Unveiling the Unseen: Exploring the Hidden World of Plants with Imaging
Technology in Research
Vincent Jalink MSc.– Phenovation B.V.

In the field of plant research, we’ve long depended on what we can directly see with the unaided eye. Yet, the landscape of plant research is undergoing a profound transformation thanks to the advent of advanced imaging technology. While imaging technology has been integrated into various aspects of plant research over the past decade, it has yet to fully penetrate the domain of tissue culture research. In this presentation, we’ll demonstrate the potential seamless integration of these imaging techniques into tissue culture research, highlighting the immense benefits they offer to a wide array of research topics.

Innovative breeding strategies: how in vitro regeneration expands a breeders’ toolbox Dr. Tom Eeckhaut – Flanders Research Institute for Agriculture, Fisheries and Foods (ILVO)

Any in vitro based breeding technique depends on the availability of a sufficiently performant regeneration system. This will be demonstrated with some case studies. Coculture of plant material with wild strains of Rhizobium rhizogenes can produce so-called hairy roots, that contain rol genes. In vitro induction and regeneration of these roots is indispensable for the production of plants with rol genes that often exhibit interesting phenotypes. Protoplast-based CRISPR gene targeting holds some advantages over other approaches, but depends on a cell-to-plant regeneration protocol that is often very genotype specific. Asymmetric protoplast fusion may be used as a tool to transfer mitochondria between species, leading to CMS in the acceptor species. Regeneration of the desired cybrids is not evident because of cytoplasmome instability and preferential regeneration of unfused protoplasts. Over the last years, we have developed protocols for Chrysanthemum, Solanum, Cichorium and other species to enable the incorporation of the aforementioned tools in their breeding schemes as complementary tools with traditional breeding.

Closing gaps in plant chronobiology: from genome to proteome and from molecules to future geographies. Dr. Devang Mehta – KU Leuven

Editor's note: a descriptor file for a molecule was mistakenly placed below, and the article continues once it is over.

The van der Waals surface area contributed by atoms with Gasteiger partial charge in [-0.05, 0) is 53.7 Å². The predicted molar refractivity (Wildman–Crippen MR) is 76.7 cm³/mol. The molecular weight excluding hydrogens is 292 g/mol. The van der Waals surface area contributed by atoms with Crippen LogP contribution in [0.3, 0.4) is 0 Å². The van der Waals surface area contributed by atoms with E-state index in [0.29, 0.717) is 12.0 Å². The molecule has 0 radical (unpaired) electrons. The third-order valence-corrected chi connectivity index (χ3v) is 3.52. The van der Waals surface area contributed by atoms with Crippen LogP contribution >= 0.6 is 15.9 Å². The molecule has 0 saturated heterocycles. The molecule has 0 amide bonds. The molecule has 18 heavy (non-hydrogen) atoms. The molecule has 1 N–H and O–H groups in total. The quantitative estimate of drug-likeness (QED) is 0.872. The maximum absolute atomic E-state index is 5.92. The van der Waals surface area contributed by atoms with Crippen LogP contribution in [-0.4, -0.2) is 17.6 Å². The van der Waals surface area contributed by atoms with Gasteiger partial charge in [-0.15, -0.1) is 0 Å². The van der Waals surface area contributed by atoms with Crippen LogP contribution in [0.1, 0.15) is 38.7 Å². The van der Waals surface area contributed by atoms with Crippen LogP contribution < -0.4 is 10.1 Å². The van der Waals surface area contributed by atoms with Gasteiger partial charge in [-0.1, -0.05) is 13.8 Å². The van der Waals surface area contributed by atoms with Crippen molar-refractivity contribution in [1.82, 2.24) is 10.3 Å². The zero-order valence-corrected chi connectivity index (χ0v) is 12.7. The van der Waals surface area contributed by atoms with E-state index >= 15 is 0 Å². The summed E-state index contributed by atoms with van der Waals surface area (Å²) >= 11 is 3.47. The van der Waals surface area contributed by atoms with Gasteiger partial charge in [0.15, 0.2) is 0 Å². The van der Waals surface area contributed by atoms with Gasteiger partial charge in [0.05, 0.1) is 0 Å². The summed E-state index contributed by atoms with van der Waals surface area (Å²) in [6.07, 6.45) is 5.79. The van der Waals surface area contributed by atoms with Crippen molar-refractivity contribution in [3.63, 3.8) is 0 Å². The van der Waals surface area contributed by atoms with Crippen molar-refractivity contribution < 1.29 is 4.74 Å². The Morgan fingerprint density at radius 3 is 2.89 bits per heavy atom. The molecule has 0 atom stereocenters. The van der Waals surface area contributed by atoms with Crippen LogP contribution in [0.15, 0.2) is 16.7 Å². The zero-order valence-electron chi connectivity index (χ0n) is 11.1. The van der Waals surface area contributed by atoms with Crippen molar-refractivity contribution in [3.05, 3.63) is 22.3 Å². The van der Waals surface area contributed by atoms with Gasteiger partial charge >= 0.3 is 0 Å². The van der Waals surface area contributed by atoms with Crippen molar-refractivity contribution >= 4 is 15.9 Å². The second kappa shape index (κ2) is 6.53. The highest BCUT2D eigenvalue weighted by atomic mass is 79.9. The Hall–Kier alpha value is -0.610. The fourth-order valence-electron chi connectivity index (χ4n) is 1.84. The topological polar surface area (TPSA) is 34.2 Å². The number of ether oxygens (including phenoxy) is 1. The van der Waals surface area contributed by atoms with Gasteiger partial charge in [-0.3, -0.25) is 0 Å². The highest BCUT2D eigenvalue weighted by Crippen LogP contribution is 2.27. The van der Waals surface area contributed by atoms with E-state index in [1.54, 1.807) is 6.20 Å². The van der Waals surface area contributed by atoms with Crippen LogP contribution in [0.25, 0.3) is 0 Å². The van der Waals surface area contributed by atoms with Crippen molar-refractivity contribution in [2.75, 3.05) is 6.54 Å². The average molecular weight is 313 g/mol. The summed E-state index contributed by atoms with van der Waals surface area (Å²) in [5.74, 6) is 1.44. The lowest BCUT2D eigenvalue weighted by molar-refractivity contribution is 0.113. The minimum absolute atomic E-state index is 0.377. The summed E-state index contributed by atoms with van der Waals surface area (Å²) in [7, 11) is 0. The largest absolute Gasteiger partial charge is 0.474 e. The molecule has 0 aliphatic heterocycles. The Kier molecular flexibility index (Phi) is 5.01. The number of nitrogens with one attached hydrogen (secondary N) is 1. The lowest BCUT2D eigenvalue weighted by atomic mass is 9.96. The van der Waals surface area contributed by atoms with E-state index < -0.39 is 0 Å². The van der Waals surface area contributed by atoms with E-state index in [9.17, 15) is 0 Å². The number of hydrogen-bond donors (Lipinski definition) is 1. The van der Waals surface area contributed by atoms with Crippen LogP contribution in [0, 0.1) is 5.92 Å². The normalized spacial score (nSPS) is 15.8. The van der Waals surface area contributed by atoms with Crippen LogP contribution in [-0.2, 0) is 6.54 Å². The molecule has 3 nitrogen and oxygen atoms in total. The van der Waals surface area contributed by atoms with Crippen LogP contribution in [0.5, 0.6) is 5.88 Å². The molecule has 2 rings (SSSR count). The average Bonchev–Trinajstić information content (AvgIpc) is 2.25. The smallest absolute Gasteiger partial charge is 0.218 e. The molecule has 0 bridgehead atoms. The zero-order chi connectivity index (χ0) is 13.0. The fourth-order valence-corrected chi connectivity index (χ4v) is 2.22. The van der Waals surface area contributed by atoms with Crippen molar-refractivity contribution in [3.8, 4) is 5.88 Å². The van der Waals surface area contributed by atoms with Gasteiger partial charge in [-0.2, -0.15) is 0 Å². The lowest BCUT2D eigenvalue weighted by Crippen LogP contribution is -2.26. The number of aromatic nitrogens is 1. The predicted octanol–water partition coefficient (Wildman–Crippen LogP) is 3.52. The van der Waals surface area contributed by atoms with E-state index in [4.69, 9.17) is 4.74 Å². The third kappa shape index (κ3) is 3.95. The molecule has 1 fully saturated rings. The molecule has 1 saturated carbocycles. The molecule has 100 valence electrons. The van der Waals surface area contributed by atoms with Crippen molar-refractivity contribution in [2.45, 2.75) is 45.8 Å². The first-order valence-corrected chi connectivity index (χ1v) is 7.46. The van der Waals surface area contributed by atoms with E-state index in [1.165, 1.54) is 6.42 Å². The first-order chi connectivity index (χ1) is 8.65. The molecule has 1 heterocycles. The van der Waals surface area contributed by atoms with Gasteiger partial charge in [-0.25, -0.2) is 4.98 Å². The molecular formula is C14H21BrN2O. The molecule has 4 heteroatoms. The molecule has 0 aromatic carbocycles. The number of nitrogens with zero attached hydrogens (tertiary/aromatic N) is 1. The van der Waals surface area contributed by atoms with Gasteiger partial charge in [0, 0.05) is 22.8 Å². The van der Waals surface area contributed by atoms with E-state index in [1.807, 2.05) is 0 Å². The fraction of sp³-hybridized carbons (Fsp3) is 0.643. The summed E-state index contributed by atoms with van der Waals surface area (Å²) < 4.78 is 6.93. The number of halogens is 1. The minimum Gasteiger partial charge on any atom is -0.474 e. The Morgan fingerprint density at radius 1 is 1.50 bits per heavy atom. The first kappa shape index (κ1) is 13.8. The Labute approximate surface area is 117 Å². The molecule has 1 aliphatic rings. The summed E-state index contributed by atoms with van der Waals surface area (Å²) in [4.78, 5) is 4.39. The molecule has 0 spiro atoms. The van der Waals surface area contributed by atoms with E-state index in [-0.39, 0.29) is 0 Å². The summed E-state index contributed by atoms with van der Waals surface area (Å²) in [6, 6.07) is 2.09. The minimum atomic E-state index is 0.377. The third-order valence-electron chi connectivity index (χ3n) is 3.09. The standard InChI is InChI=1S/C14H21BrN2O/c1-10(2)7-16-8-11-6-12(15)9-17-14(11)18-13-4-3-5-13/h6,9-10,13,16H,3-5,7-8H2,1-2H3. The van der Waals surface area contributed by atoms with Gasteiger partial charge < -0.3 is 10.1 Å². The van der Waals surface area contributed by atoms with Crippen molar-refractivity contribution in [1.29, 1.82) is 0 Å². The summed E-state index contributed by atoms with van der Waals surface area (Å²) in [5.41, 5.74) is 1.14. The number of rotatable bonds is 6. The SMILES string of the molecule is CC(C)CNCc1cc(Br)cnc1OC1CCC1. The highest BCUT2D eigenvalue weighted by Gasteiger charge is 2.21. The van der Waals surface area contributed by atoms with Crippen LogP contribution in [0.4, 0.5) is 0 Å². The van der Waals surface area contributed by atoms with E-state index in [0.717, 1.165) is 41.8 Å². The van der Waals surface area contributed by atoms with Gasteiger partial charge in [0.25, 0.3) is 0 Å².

Climate change is causing a gradual northward shift in the growing regions of many crop plants. Previous research by us and others has found that plants use their circadian clock to sense changes in their geographical environment, such as differences in light intensity and quality to shape their growth and development. As climate change forces agriculture to expand into more Northern latitudes, we need to understand how the clock functions in different environments and how we can tweak it to engineer future-proof crops. My newly established research group is attempting to decipher how plant circadian clock processes external light signals that change with latitude, building upon our recent discovery that the circadian clock is key to how plants respond to changes in twilight length. We are also researching how the circadian clock subsequently controls gene regulation to impact a variety of biological processes. We know from decades of fundamental research that the circadian clock in plants consists of highly interconnected transcriptional-translational feedback loops that control the expression of approximately 40% of all genes. However, little is yet known about how these rhythms in transcription translate to rhythmic protein expression. By developing a new mass-spectrometry technique for quantitative proteomics, we are producing a circadian protein atlas in plants, providing unprecedented global insight into the timing of gene expression by the clock. We are now seeking to use such new proteomics approaches to characterize how plant chronobiology responds to environmental change with the aim of engineering latitudinal adaptability in crop plants.